Importance of Sleep to Your Immune System
Rest is a vital part of our immune system, but unfortunately, it’s often overlooked. Many of us opt for spending late nights working or binge-watching TV instead of sleeping. While it’s tempting to catch up on Disney classics before bed, Sleeping Beauty may have had the answer we’ve been looking for all along. Quality sleep positively impacts our overall health and wellbeing. If you’re wanting my late-night TV recommendation for good health, I’d recommend the back of your eyelids.
Sleep disorders are a common problem in Australia, with over 1.2 million Australians estimated to experience sleeping problems.1 Sleep is an essential element of living and keeps us happy, healthy and sniffle-free.
What happens when we sleep?
Sleep is essential for our bodies, as it enables us to filter and process what we’ve done throughout the day. Sleep impacts our alertness, tiredness and cognitive function.2
The sleep/wake cycle, known as our circadian rhythm, is part of our nervous system and is controlled by the hypothalamus. When it’s dark at night, our eyes send a signal to the hypothalamus to say that it’s time to feel tired. Our brain then sends messages to release melatonin, which increases tiredness. When we sleep, the body repairs and restores our muscles and organs and enables our immune system and metabolism to reach a balance, known as homeostasis.
The need for sleep
There’s a communication network between the immune system and our nervous system. Neurons and immune cells share intercellular signals, such as hormones, cytokines, neurotransmitters and modulators.2 Our immune system is regulated by our nervous system directly via hormones and indirectly through blood flow, blood pressure and lymphatic flow.3 Conversely, our immune cells traffic to all the cells in the body and come into close contact with nerve endings.
When we’re asleep, the body enhances the consolidation of both our neurobehavioral and immunological memories.2 These memories form the basis of the body’s memory, creating its’ ability to adapt to future stressors.2 Without sleep, the body is deprived of this memory formation, and may not be able to adapt as adequately with reoccurring stressors.
What happens when we’re asleep?
At the beginning of the sleep cycle, the body releases pro-inflammatory cytokines. Essentially, the body is responding to ‘danger signals’ that have occurred throughout the day, including physical activity and cell injury.3 In turn, these pro-inflammatory cytokines support out immune responses. If we’re sleep-deprived, the body still exerts an inflammatory response, leaving us feeling weak and fatigued. These pro-inflammatory mediators rise when we don’t get enough sleep, increasing our overall bodily inflammation.3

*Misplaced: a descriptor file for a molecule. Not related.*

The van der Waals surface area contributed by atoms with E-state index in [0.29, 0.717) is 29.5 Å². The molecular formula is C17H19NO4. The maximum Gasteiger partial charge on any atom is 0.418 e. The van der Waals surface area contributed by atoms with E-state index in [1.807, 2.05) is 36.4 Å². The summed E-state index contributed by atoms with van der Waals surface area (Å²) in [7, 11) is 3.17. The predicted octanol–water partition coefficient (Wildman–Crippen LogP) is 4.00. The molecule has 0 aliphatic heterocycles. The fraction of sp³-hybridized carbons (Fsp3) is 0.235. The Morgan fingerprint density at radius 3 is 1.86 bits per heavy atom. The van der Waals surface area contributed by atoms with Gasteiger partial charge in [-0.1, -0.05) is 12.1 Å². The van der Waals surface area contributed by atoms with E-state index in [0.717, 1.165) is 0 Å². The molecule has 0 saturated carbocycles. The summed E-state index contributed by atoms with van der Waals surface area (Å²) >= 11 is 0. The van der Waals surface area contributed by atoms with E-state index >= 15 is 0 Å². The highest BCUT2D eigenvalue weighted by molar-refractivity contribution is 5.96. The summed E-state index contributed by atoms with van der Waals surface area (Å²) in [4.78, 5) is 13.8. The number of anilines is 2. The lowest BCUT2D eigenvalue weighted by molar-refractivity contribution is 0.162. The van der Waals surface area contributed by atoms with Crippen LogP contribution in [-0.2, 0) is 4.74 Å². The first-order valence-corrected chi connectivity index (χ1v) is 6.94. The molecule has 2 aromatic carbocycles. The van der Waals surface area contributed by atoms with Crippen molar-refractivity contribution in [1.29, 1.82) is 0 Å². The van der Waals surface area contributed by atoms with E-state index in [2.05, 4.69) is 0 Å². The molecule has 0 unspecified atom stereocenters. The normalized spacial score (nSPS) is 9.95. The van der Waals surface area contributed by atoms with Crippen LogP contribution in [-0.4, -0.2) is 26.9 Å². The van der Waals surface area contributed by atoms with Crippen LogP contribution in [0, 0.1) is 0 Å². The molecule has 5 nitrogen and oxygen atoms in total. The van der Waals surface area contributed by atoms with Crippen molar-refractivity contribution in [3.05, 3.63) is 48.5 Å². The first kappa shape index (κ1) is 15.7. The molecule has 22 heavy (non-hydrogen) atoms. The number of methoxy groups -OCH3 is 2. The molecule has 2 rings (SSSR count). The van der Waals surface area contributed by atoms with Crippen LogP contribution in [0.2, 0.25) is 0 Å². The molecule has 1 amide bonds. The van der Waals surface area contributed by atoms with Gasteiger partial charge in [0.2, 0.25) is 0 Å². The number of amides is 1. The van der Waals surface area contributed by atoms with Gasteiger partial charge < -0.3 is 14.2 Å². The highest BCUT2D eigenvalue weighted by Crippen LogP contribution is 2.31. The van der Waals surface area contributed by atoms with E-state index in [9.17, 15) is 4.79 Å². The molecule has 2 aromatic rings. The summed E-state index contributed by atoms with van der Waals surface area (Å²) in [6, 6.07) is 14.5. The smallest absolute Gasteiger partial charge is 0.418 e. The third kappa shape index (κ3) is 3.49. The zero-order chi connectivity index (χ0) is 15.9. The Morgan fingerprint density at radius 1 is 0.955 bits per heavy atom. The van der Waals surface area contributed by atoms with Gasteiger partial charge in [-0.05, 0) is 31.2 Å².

While we’re asleep, the body also releases immunoregulatory cytokines, such as interleukin (IL)-1, impacting our immune system.
When we don’t get enough sleep
Loss of sleep can infer a negative impact on our immune system and suppress our immune response. While excessive sleep won’t stop you from getting a cold, sleep deprivation makes us more susceptible.3 Sleep deprivation decreases our production of lymphocytes and natural killer cells, which plays an important role in our immune system.3
Sleep deprivation can increase our stress hormone cortisol, suppressing immune system function and reducing our ability to fight inflammation.2
When we fall sick
When we do get a cold, our demand for sleep increases.4 It’s so important to listen to this signal and allow your body to sleep to recover as quickly as possible from illness.
We encourage you to prioritise your sleep. We recommend that you create a beautiful night time routine to help you drift off peacefully and support your immune system.
1Hechtman, Leah 2012, Clinical Naturopathic Medicine, Elselvier, Sydney.
2 Besedovsky, Luciana, et al., 2011, ‘Sleep and immune function’, European Journal of Psychology, vol. 463 no. 1 pp. 121-137
3 Asif, Nayyab, et al., 2017, ‘Human immune system during sleep, American Journal of Clinical and Experimental Immunology, vol. 6 no. 6 pp. 92-96
4 Benington JH, et al., 1995, ‘Restoration of brain energy metabolism as the function of sleep’, Process in Neurobiology, vol. 45 no. 4 pp. 347-360